By Agnieszka Kaleta in Poland
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Back on the streets fighting for abortion rights in Poland

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Issue 2740
Marching in Wrocla on Friday
Marching in Wroclaw on Friday (Pic: Krzysztof Zatycki/NurPhoto/PA Images)

The fight for basic abortion rights is on the streets of Poland again. 

A shameful and cruel ruling of a rigged constitutional tribunal was published last Wednesday.

It introduces a near-total ban on abortion meaning that, even if the foetus is severely damaged and has no chances of survival, women will still have to give birth.

The repressive nature of the ban means a strong chilling effect on doctors and anyone wishing to help women access an abortion.

A few days before the ruling was published, a man who gave his partner money for abortion pills was sentenced to six months in prison.


The situation in Poland around women’s reproductive rights has been unbearable since the mid-1990s. The state and the Catholic Church worked hand-in-hand to make Polish women second-class citizens.

Poland already has some of the most draconian anti-abortion laws in the world.

Pro-choice protests sweep through Poland
How the protests began in October
  Read More

Around 150,000-200,000 women a year are forced to go abroad or have illegal, expensive abortions. 

But this draconian new law amounts to the torture of pregnant women and is a reminder for us all that our rights are never set in stone.

Protests have again exploded onto the streets of town and cities throughout Poland. Once again we are at the forefront of the battle for safe and legal abortion.

The demonstration on Friday recalled the first days in October with many thousands on the streets of the capital. It was the 100th day since the protests began.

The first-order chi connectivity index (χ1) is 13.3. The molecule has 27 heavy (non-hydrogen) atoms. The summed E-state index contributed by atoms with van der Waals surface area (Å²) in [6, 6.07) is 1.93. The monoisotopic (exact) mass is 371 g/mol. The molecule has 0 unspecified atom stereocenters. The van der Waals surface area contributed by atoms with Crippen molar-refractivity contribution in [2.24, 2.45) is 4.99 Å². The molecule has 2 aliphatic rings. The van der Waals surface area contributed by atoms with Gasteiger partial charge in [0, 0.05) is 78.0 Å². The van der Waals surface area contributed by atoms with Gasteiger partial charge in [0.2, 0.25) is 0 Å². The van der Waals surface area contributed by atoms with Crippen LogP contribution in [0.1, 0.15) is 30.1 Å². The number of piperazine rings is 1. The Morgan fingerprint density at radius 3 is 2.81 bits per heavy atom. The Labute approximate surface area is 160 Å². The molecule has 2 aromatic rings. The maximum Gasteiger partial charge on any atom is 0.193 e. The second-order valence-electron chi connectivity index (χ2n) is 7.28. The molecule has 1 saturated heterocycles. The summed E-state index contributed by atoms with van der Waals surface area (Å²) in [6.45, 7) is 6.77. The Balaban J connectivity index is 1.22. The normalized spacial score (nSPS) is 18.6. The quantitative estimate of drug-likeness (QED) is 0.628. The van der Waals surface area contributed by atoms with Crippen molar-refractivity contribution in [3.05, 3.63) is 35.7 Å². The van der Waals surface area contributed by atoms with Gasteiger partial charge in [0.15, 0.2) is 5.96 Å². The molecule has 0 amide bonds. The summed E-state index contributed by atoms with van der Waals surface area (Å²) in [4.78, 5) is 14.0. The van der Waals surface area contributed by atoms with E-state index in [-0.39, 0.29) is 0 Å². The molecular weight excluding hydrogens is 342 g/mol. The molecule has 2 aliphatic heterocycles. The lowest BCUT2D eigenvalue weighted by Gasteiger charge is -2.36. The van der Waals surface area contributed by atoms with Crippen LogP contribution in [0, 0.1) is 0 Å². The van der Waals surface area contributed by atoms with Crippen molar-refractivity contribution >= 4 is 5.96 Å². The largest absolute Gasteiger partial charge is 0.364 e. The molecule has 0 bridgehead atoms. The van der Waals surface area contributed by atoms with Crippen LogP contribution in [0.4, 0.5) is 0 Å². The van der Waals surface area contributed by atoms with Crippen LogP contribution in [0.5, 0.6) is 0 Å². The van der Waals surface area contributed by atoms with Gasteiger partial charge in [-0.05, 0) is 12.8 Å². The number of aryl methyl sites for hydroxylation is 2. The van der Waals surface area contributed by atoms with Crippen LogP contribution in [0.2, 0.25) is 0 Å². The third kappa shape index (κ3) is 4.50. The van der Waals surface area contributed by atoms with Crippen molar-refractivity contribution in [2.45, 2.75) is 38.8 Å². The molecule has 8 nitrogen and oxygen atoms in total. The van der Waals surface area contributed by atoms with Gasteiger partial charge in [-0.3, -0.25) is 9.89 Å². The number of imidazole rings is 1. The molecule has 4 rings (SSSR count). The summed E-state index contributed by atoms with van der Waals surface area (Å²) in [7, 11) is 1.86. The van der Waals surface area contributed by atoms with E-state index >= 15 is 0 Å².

“My body, my choice,” “The revolution has a uterus,” and, “You have blood on your hands,” read some of the placards at the protests.

Agnieszka Kaleta

Agnieszka Kaleta

The movement over the last three months is bigger than in 2016 and 2018. On those occasions, government attempts at harsher abortion bans were defeated.

We have seen the biggest protest movement since demonstrations were legalised 30 years ago.

But the ultra-conservative Law and Justice government is continuing with its attacks. 

There are also anti-fascist slogans on the protests and anti-capitalism is popular with many of the young people.

At the same time, it would help a lot if the best-known leaders of the movement pushed the unions to mobilise and perhaps call for workplace action.

We really hope this is a turning point in our struggle—and  that our harsh abortion laws will soon belong to the past.

The success of movements in Ireland and recently Argentina sent a message of hope to all women threatened by strict abortion laws. And especially to those of our sisters who are most socially and economically disadvantaged.

The movement is not weakening and we are determined it will continue until free abortion on demand is won.

Agnieszka Kaleta is a member of Pracownicza Demokracja (Workers Democracy), the sister organisation of the SWP in Poland. Watch a video of the protests here


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